Employee engagement is something that is talked about in company boardrooms and management meetings frequently. But if you are not taking implementing initiatives seriously, you may be cutting your company off from the best possible workers.
At a recent NationaLease meeting, one of our presenters was Thomas Walter, chief culture officer at Tasty Catering. This compelling speaker discussed the great importance of employee engagement to the health, productivity, and profitability of a company. He knows whereof he speaks since Tasty Catering has an enviable employee turnover rate of just 4 percent, something we would all love to boast about in our own companies.
This company has made a corporate-wide effort to make every employee feel important and engaged and it has paid off. Tasty Catering has won awards, recognizing it as a healthy workplace, a best place to work, and a top place to work. Knowing this and seeing how employee engagement initiatives really make a difference in, not only a company’s bottom line, but also in the attitude of employees throughout the organization, I started to look for other statistics.
In the summer of 2018, Gallup published a poll that showed that employee engagement in the U.S. had moved up to 34%. Notice I said, moved up. So what this shows is that, at the time of the poll, two-thirds of the country had little employee engagement. So what does that mean?
Here are the bad stats, according to an article in Forbes last year:
- Disengagement is expensive…up to $550 million a year! – A joint study by The Conference Board, Sirota-Mercer, Deloitte, ROI, the Culture Works and Consulting LLP found that disengaged employees cost U.S. companies that troubling amount. What they also found is that employees can identify why they are dissatisfied and disengaged. Employers have to ask.
- Burnout is a big problem for 61% of workers – A CareerBuilders survey found the stress that leads to burnout can create major health problems as well, including fatigue, weight gain, aches and pains. Then there are the mental health issues that employees don’t want to talk about, including depression and anxiety.
Now here are the good stats, according to that same article:
- Higher engagement leads to 21 percent higher profitability – Gallup found that the increase in profitability was a healthy 21 percent. That was the conclusion based on the average of other impressive stats. Companies that focus on engagement and are in the top 20 percent of businesses that do so end up with a 41 percent reduction in absenteeism and 59 percent less turnover.
- Making employees feel their voices are heard is essential – Inviting employees to play a part in decision-making and strategy makes those employees feel 4.6 times more likely to perform their best work, according to a Salesforce report. Feeling empowered makes employees they have a stake in the company’s success.
So what should employers implement to promote employee engagement and what will those initiatives produce?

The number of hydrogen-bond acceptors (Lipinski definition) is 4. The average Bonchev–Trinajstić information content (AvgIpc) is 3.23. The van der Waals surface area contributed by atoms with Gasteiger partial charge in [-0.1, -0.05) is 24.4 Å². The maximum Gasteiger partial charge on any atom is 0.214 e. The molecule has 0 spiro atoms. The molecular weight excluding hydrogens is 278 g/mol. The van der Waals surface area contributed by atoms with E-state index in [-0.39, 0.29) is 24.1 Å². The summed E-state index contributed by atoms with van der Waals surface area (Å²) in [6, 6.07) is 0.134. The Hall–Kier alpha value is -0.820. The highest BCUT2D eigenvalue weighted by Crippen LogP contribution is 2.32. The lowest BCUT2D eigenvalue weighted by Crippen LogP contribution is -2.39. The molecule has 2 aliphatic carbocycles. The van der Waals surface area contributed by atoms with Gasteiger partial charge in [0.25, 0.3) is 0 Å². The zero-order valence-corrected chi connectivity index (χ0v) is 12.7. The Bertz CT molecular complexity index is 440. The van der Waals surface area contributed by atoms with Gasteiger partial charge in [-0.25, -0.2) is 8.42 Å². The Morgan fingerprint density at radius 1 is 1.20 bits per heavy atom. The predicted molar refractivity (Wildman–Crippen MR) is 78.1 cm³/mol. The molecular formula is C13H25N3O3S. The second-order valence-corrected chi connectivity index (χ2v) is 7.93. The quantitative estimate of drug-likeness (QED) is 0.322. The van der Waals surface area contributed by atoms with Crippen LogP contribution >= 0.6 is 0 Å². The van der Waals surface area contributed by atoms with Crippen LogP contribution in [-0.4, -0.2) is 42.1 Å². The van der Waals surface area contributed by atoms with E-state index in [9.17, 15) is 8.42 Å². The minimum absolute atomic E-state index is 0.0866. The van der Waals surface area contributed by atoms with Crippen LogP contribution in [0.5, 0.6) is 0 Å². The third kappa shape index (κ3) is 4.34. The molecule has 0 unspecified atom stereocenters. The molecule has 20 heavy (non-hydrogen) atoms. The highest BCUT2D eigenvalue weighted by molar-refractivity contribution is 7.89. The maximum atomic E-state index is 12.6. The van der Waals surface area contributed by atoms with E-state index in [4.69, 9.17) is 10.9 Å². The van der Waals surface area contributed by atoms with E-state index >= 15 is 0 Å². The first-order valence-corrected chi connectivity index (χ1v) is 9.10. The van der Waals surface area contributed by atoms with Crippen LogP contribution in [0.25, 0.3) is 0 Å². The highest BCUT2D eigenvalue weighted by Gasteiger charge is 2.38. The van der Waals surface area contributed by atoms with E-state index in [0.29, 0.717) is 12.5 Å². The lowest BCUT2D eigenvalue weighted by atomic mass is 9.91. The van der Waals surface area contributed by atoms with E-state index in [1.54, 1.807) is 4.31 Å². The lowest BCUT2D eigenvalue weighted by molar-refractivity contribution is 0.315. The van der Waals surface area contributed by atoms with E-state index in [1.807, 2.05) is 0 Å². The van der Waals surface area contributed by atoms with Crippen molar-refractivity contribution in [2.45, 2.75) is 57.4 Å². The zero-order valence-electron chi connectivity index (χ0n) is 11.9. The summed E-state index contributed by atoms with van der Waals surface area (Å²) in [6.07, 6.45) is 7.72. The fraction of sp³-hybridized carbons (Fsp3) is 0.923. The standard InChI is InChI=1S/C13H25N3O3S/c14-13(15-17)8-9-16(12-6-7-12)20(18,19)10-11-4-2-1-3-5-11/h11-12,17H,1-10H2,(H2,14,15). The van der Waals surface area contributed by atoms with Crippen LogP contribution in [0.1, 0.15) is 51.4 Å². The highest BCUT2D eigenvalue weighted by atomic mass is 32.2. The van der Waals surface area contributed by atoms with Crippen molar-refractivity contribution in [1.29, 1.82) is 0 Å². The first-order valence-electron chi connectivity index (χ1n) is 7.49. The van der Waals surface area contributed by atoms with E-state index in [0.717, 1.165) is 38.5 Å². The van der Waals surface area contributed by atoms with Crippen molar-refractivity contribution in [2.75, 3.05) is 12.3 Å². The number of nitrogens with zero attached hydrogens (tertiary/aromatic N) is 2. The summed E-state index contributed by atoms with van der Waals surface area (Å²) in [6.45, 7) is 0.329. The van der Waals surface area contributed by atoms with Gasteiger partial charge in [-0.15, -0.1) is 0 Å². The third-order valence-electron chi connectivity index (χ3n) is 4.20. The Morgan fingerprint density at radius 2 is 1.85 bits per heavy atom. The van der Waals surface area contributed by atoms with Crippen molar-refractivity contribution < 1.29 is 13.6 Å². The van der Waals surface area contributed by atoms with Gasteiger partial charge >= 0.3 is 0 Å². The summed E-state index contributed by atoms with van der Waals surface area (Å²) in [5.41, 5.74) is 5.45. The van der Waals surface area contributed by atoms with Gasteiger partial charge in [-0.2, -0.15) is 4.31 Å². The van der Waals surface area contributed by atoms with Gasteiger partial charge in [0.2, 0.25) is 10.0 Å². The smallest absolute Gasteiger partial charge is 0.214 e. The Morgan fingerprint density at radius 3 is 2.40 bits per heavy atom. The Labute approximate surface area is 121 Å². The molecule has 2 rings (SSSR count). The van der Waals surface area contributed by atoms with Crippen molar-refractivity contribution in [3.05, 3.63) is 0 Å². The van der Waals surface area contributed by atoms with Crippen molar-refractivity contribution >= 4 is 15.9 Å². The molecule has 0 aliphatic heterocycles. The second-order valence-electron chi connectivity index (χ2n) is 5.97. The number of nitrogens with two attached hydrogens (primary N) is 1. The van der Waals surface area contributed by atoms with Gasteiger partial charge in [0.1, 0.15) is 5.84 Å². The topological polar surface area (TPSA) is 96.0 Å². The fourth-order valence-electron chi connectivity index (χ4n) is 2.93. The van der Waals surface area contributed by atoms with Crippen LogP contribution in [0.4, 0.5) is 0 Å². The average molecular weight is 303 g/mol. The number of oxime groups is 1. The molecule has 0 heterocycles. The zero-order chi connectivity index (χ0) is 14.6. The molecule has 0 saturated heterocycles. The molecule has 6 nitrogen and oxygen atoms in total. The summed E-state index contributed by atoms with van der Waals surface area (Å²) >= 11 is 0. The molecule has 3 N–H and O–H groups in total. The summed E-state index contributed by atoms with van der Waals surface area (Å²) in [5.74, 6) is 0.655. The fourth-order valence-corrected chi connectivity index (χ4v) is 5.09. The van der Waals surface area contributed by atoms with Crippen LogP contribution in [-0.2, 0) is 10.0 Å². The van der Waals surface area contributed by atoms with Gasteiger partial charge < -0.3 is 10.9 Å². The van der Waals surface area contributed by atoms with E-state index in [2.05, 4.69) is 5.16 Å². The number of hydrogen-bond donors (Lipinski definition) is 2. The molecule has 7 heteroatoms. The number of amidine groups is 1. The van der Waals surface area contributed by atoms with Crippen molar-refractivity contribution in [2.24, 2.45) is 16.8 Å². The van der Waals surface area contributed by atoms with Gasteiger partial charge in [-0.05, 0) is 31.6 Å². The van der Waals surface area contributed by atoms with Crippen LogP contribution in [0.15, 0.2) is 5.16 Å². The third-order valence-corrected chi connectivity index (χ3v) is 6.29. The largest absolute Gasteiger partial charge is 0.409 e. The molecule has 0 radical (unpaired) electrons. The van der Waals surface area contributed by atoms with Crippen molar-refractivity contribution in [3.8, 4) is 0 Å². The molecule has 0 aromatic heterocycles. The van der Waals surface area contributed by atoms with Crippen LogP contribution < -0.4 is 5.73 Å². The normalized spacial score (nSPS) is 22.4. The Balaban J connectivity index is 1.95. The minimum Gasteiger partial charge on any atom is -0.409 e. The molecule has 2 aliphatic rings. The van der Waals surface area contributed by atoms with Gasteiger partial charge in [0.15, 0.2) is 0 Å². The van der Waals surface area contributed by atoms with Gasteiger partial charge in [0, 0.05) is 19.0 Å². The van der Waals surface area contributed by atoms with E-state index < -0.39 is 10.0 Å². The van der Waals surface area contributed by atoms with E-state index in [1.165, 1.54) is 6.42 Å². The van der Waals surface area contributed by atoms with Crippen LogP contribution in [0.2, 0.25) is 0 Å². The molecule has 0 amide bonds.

- Wellness programs affect employee lifestyle choices – Aflac found that 61 percent of employees say they have made healthier lifestyle choices due to the company wellness program. These programs are very important when trying to recruit Millennials.
- Engagement initiatives must have commitment from management and be ongoing – Willis Towers Watson published research that indicate that initiatives can’t be one-offs when it comes to wellness and health. Employees can spot the lack of employer dedication to the overall initiative a mile off. This needs to be a major part of a company’s culture. (Remember, I noted Thomas Walter at the beginning of this post as a chief culture officer. That’s company dedication).
- Show flexibility on work-life balance – Younger workers place huge emphasis on this…a full 87 of employees of all ages expect that their employer will support this in balancing work and personal commitments. Glassdoor did a survey and found that offering flexible work schedules and encouraging employees to actually take their vacation time really mattered.
Here is the stat that should really encourage you to move your company forward on employee engagement issues, especially those dealing with wellness: “89 percent of workers at companies that support well-being initiatives are more likely to recommend their company as a good place to work.”
Why is this so important? Because in a time of low employment, finding qualified workers and retaining them has never been more essential. Think it really doesn’t make a difference. A report by the American Psychological Association found that only 17 percent of employees would recommend their company as a good place to work if they perceive that leadership doesn’t care about their well-being. You can’t just say, “I care.” You have to show it.
Read Jane’s IdeaXchange blog on the experience of Tasty Catering and employee engagement.